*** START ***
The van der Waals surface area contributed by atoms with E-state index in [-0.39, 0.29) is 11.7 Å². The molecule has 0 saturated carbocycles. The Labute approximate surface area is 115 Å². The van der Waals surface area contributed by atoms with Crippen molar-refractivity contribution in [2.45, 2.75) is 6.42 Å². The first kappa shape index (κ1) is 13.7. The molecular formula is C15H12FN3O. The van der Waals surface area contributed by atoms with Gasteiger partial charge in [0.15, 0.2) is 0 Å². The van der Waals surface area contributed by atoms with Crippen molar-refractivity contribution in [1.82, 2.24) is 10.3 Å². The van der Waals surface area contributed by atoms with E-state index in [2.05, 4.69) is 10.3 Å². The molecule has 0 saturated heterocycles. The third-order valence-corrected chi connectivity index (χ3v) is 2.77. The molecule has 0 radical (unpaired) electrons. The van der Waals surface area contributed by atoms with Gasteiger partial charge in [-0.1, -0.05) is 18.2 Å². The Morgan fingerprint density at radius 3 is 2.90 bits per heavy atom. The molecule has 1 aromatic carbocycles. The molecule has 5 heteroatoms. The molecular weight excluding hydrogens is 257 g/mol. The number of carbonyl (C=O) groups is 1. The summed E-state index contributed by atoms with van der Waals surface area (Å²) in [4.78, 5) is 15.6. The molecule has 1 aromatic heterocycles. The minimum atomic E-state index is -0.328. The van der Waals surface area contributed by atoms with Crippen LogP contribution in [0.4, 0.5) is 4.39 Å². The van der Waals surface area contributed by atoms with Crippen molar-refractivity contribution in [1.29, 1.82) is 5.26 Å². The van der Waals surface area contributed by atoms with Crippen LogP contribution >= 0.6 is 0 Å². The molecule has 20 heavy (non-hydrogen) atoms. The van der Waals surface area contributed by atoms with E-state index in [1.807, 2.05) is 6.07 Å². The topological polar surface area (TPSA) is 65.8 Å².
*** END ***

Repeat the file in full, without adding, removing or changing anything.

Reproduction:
The van der Waals surface area contributed by atoms with E-state index in [-0.39, 0.29) is 11.7 Å². The molecule has 0 saturated carbocycles. The Labute approximate surface area is 115 Å². The van der Waals surface area contributed by atoms with Crippen molar-refractivity contribution in [2.45, 2.75) is 6.42 Å². The first kappa shape index (κ1) is 13.7. The molecular formula is C15H12FN3O. The van der Waals surface area contributed by atoms with Gasteiger partial charge in [0.15, 0.2) is 0 Å². The van der Waals surface area contributed by atoms with Crippen molar-refractivity contribution in [1.82, 2.24) is 10.3 Å². The van der Waals surface area contributed by atoms with E-state index in [2.05, 4.69) is 10.3 Å². The molecule has 0 saturated heterocycles. The third-order valence-corrected chi connectivity index (χ3v) is 2.77. The molecule has 0 radical (unpaired) electrons. The van der Waals surface area contributed by atoms with Gasteiger partial charge in [-0.1, -0.05) is 18.2 Å². The Morgan fingerprint density at radius 3 is 2.90 bits per heavy atom. The molecule has 1 aromatic carbocycles. The molecule has 5 heteroatoms. The molecular weight excluding hydrogens is 257 g/mol. The number of carbonyl (C=O) groups is 1. The summed E-state index contributed by atoms with van der Waals surface area (Å²) in [4.78, 5) is 15.6. The molecule has 1 aromatic heterocycles. The minimum atomic E-state index is -0.328. The van der Waals surface area contributed by atoms with Crippen LogP contribution in [0.4, 0.5) is 4.39 Å². The van der Waals surface area contributed by atoms with Crippen molar-refractivity contribution in [1.29, 1.82) is 5.26 Å². The van der Waals surface area contributed by atoms with Crippen LogP contribution >= 0.6 is 0 Å². The molecule has 20 heavy (non-hydrogen) atoms. The van der Waals surface area contributed by atoms with E-state index in [1.807, 2.05) is 6.07 Å². The topological polar surface area (TPSA) is 65.8 Å².